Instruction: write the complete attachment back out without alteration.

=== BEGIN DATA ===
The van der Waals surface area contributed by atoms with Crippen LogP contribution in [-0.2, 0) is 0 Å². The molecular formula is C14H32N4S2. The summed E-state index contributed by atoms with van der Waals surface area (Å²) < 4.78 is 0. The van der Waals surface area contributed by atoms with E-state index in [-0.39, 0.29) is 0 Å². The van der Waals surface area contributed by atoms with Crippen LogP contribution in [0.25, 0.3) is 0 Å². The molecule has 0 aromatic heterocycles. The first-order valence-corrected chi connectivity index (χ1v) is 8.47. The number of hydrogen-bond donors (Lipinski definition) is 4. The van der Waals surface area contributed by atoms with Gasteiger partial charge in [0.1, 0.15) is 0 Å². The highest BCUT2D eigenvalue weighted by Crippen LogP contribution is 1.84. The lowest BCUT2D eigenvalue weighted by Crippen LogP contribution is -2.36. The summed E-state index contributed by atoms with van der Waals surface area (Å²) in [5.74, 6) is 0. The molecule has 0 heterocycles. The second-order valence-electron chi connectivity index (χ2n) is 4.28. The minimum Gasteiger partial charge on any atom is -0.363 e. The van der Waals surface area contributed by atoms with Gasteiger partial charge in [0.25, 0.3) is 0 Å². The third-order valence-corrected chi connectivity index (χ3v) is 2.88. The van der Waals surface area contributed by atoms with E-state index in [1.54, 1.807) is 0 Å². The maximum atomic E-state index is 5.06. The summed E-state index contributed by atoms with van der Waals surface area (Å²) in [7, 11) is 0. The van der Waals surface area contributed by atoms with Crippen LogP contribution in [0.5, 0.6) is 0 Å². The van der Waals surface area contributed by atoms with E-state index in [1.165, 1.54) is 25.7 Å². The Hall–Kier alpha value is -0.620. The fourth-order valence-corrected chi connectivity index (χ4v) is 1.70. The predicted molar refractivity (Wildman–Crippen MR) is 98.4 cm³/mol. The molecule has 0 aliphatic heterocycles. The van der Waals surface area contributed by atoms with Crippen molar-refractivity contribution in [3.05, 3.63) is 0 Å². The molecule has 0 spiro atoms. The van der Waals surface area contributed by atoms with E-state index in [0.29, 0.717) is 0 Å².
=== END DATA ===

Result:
The van der Waals surface area contributed by atoms with Crippen LogP contribution in [-0.2, 0) is 0 Å². The molecular formula is C14H32N4S2. The summed E-state index contributed by atoms with van der Waals surface area (Å²) < 4.78 is 0. The van der Waals surface area contributed by atoms with E-state index in [-0.39, 0.29) is 0 Å². The van der Waals surface area contributed by atoms with Crippen LogP contribution in [0.25, 0.3) is 0 Å². The molecule has 0 aromatic heterocycles. The first-order valence-corrected chi connectivity index (χ1v) is 8.47. The number of hydrogen-bond donors (Lipinski definition) is 4. The van der Waals surface area contributed by atoms with Gasteiger partial charge in [0.1, 0.15) is 0 Å². The highest BCUT2D eigenvalue weighted by Crippen LogP contribution is 1.84. The lowest BCUT2D eigenvalue weighted by Crippen LogP contribution is -2.36. The summed E-state index contributed by atoms with van der Waals surface area (Å²) in [5.74, 6) is 0. The molecule has 0 heterocycles. The second-order valence-electron chi connectivity index (χ2n) is 4.28. The minimum Gasteiger partial charge on any atom is -0.363 e. The van der Waals surface area contributed by atoms with Gasteiger partial charge in [0.25, 0.3) is 0 Å². The third-order valence-corrected chi connectivity index (χ3v) is 2.88. The van der Waals surface area contributed by atoms with E-state index in [1.54, 1.807) is 0 Å². The maximum atomic E-state index is 5.06. The summed E-state index contributed by atoms with van der Waals surface area (Å²) in [7, 11) is 0. The van der Waals surface area contributed by atoms with Crippen LogP contribution in [0.5, 0.6) is 0 Å². The van der Waals surface area contributed by atoms with E-state index in [1.165, 1.54) is 25.7 Å². The Hall–Kier alpha value is -0.620. The fourth-order valence-corrected chi connectivity index (χ4v) is 1.70. The predicted molar refractivity (Wildman–Crippen MR) is 98.4 cm³/mol. The molecule has 0 aliphatic heterocycles. The van der Waals surface area contributed by atoms with Crippen molar-refractivity contribution in [3.05, 3.63) is 0 Å². The molecule has 0 spiro atoms. The van der Waals surface area contributed by atoms with E-state index in [0.29, 0.717) is 0 Å².